Personas are fictional representations of your target users created by grouping the user data gathered through research.
Personas are composed of a name, general details, goals, beliefs, pain points, etc. and are usually displayed on a single page. They help to keep the user at the center of the design process because they’re a great reminder of your user’s attitudes, desires, and goals.
Personas also help you build empathy for the user. By using personas, designers can look at the problem from the perspective of the user helping them to create a product that that user actually needs. If, during the UX process, you get stuck, you can always look back and ask what your personas would need in the situation.
The composition of a persona depends on how detailed you need it to be.
Most of the time, personas include 8 things:
• The persona’s name
• The persona's age.
• A photo of the persona. A great resource to find royalty-free pictures is Unsplash.com.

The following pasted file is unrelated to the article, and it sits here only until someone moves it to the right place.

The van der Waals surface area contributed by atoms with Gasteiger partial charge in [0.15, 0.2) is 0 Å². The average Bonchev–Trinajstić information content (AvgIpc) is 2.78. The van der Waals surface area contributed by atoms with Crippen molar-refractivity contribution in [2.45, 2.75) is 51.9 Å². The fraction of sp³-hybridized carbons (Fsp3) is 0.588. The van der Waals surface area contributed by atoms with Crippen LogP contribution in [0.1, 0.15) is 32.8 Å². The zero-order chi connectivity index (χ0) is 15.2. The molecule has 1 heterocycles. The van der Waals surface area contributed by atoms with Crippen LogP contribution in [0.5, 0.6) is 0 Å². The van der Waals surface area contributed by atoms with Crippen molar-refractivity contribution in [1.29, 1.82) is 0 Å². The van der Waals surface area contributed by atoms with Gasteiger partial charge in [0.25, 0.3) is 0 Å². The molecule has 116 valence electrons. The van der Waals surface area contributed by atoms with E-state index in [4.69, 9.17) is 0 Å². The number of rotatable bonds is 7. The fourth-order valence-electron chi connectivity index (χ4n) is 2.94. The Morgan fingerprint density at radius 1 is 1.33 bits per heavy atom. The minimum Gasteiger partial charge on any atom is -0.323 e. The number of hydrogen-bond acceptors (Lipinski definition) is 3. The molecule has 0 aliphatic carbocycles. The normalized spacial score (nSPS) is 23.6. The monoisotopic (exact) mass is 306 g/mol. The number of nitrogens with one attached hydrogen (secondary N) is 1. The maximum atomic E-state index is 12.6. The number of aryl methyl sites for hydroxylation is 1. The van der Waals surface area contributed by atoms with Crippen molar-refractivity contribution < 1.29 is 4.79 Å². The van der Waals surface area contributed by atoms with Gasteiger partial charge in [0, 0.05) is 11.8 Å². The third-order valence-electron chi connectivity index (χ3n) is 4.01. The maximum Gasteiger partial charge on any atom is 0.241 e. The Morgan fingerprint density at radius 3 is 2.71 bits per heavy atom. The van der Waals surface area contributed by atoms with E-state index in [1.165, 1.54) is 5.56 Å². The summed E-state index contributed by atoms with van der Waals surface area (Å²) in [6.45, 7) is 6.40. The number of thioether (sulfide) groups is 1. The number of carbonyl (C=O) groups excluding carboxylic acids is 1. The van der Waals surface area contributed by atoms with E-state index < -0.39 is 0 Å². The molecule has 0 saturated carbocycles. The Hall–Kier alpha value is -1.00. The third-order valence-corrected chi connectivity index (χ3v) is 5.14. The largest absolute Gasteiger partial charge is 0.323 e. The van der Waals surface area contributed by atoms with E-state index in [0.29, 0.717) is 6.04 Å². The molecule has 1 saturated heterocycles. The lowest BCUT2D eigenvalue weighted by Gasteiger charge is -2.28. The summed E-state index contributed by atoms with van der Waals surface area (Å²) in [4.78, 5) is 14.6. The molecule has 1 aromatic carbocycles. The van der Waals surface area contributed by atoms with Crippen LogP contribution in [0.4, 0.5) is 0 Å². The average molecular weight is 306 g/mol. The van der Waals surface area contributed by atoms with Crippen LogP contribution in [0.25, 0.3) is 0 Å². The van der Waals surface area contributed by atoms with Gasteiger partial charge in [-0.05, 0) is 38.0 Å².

• The goals they’re trying to accomplish.
• Their beliefs related to the problem.
• The pain points and problems they’re currently facing.
• The technology and devices they use.
• A quote regarding how they feel about this problem or what they want from a solution.
• If it’s relevant to the product you’re working on, you can also include more specific information like the persona's bio, occupation, marital status, personality traits, etc.
Personas are a controversial topic in the UX world.
Many believe that personas are a fantastic design tool. Others… not so much. Just understand that they aren’t a tool that’s universally used.
Personas can be great for smaller companies where the market is very niche and you can point to 1-2 personas who use your product.
However, for larger companies, personas can go out the window because there are too many types of people who use the product, making it almost impossible to categorize them. Take Apple for example, when they were first starting out, they had specific personas who bought their products. Over time, their user base has gotten so large it no longer makes sense to define personas because there would be dozens of them, which defeats the purpose. Instead, they define user goals and jobs to be done and solve UX problems with those in mind.
Another issue is that there’s a lot of made-up information in personas (like the name and the background of a persona).